Auckland Airport will separate its international terminal into two zones in preparation of a “safe air corridor” being formed between New Zealand and the Cook Islands.
Auckland Airport CEO Adrian Littlewood said the airport was building new internal walls at its international terminal so it could be split into two self-contained processing zones, which would operate shortly after a travel ‘bubble’ was announced.
“By reconfiguring our terminal into two separate zones, we are creating a safe way for people to travel to and from countries that we have formed a travel bubble with, as well as being able to safely process New Zealanders arriving from other countries,” Littlewood said in a statement.
When operational, for safe travel bubble passengers arriving and departing from what will be known as International Terminal Zone A, Auckland Airport said it will be a similar experience to how people travelled through the terminal before COVID-19.
The usual departure and security formalities will be in place followed by a retail and food and beverage area, with flights departing from International Pier A. Access to International Pier B will be completely closed off to these travellers.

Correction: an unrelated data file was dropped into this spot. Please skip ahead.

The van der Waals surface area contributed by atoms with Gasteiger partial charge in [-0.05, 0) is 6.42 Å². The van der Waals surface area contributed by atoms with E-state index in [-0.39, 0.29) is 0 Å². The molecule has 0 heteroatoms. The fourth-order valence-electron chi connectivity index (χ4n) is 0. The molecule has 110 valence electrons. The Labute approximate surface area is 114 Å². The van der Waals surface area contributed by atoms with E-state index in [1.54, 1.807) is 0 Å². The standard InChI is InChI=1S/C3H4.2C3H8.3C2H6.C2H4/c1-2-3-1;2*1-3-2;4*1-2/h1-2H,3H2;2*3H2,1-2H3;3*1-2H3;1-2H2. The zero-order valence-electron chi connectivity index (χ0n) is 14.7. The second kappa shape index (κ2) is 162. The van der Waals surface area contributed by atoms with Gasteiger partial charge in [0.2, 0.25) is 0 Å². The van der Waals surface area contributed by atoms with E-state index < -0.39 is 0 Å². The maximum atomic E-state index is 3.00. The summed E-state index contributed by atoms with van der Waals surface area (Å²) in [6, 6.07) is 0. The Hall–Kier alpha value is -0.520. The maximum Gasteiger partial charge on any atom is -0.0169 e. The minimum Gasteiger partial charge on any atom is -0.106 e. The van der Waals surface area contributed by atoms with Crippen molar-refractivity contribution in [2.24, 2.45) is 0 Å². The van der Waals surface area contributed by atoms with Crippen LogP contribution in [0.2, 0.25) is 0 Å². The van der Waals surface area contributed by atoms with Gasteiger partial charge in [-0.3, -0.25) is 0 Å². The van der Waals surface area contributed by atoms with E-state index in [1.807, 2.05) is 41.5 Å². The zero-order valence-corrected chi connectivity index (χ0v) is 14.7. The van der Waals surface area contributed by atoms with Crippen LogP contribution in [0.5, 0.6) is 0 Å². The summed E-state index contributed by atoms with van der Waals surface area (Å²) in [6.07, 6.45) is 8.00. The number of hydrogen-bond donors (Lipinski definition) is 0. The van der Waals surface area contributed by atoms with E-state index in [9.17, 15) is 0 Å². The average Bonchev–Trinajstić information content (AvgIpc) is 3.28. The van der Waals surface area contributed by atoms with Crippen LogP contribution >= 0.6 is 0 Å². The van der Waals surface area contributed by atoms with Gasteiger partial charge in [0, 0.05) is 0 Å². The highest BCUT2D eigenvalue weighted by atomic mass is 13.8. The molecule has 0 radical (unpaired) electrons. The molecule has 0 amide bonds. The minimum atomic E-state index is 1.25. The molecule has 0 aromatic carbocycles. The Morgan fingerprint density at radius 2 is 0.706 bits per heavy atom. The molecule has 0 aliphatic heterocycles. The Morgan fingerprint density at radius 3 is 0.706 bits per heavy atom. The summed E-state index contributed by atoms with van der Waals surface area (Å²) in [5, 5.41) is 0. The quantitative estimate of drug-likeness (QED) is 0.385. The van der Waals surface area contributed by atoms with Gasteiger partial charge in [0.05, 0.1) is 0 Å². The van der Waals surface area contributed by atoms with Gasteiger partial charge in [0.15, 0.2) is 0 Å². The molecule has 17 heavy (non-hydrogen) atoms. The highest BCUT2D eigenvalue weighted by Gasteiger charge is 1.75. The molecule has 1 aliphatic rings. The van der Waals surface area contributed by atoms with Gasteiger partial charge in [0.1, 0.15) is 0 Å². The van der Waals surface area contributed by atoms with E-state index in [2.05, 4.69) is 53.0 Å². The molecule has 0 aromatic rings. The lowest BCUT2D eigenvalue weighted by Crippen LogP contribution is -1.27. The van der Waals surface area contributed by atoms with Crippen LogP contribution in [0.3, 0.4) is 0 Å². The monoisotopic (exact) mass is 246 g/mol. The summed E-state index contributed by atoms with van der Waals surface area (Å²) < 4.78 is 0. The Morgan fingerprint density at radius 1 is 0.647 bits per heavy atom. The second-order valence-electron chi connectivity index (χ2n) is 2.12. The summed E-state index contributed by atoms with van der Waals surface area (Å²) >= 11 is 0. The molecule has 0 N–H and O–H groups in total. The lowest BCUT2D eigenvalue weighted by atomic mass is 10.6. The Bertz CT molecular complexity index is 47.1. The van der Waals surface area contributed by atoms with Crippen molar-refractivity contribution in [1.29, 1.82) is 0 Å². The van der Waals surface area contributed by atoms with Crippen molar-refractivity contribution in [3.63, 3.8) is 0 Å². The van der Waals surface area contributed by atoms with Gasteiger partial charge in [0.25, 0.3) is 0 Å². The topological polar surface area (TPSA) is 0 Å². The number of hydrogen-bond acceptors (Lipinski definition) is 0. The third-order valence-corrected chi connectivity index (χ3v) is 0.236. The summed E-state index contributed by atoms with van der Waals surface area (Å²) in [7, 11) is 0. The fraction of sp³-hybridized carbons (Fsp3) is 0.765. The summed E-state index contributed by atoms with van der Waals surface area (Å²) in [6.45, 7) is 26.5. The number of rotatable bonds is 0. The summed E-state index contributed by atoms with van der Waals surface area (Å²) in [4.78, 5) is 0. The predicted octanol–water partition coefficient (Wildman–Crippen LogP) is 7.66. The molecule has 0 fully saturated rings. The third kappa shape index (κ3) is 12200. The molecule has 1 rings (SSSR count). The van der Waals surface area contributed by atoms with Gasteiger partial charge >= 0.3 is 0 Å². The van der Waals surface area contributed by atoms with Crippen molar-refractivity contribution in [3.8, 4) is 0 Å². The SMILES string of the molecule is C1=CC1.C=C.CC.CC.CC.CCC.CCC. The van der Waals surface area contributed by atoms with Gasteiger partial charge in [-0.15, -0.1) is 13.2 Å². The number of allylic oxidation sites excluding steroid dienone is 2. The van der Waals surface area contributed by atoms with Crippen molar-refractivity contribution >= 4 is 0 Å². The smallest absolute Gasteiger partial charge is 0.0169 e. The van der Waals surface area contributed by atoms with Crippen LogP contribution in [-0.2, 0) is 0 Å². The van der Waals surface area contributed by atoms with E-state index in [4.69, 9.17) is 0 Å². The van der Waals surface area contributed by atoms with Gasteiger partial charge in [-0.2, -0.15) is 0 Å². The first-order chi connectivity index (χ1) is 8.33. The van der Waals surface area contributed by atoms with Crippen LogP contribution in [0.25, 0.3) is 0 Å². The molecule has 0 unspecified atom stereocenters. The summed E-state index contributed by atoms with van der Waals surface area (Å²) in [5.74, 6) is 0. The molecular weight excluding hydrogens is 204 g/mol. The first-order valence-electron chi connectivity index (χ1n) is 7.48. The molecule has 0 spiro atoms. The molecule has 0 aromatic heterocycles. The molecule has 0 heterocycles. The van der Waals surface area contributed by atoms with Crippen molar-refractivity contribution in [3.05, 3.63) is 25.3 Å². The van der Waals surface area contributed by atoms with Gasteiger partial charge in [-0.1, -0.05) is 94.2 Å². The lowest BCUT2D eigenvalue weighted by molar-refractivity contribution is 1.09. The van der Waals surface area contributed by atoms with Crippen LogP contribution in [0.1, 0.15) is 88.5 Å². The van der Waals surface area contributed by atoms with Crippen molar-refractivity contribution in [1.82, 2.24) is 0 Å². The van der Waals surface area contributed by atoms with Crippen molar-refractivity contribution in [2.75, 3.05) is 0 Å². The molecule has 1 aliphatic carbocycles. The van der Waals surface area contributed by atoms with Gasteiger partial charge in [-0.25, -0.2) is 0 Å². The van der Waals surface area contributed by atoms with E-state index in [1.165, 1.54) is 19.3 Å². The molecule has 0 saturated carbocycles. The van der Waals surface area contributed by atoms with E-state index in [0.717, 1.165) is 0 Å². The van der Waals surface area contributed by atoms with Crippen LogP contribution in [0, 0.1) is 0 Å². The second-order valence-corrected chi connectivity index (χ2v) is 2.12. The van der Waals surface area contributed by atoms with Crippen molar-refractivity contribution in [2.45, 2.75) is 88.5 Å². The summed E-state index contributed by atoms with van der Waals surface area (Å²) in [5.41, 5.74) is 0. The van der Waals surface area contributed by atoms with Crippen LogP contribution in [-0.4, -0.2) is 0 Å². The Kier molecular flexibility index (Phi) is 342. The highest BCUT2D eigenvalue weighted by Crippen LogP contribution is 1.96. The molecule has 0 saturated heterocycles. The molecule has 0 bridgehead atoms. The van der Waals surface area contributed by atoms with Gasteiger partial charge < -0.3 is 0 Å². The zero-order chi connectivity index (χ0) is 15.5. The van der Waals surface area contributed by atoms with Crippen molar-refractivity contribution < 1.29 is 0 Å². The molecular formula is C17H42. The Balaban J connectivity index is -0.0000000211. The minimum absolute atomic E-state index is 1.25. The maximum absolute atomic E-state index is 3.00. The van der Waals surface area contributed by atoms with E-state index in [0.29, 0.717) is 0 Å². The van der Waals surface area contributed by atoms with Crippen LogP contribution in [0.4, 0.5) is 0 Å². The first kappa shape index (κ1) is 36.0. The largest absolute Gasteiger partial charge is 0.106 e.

“It will also mean we use buses and remote stands more frequently to ensure the careful separation and processing of passengers departing and arriving from different parts of the world,” Littlewood said.
“Making these major operational changes is only possible with the commitment and support of all our partners across the airport system.
“We have worked hard to protect New Zealand against the virus, and this close collaboration will continue as we work to enable future safe travel bubbles.”
Littlewood said the airport was now working through the final stages of planning with border agencies and airlines to make the separation possible.
The news comes after Cook Islands Deputy Prime Minister Mark Brown said his government had been in discussions with New Zealand authorities to progress an air bridge between the two countries.
It is not yet clear when such an air bridge will open, but local Kiwi media have speculated such a plan could be announced before New Zealand’s 19 September election.
Meanwhile, New Zealand Prime Minister Jacinda Ardern said the future of the trans-Tasman travel ‘bubble’ between Australia and New Zealand would remain on the back burner due to a significant spike in coronavirus community transmission in Victoria.
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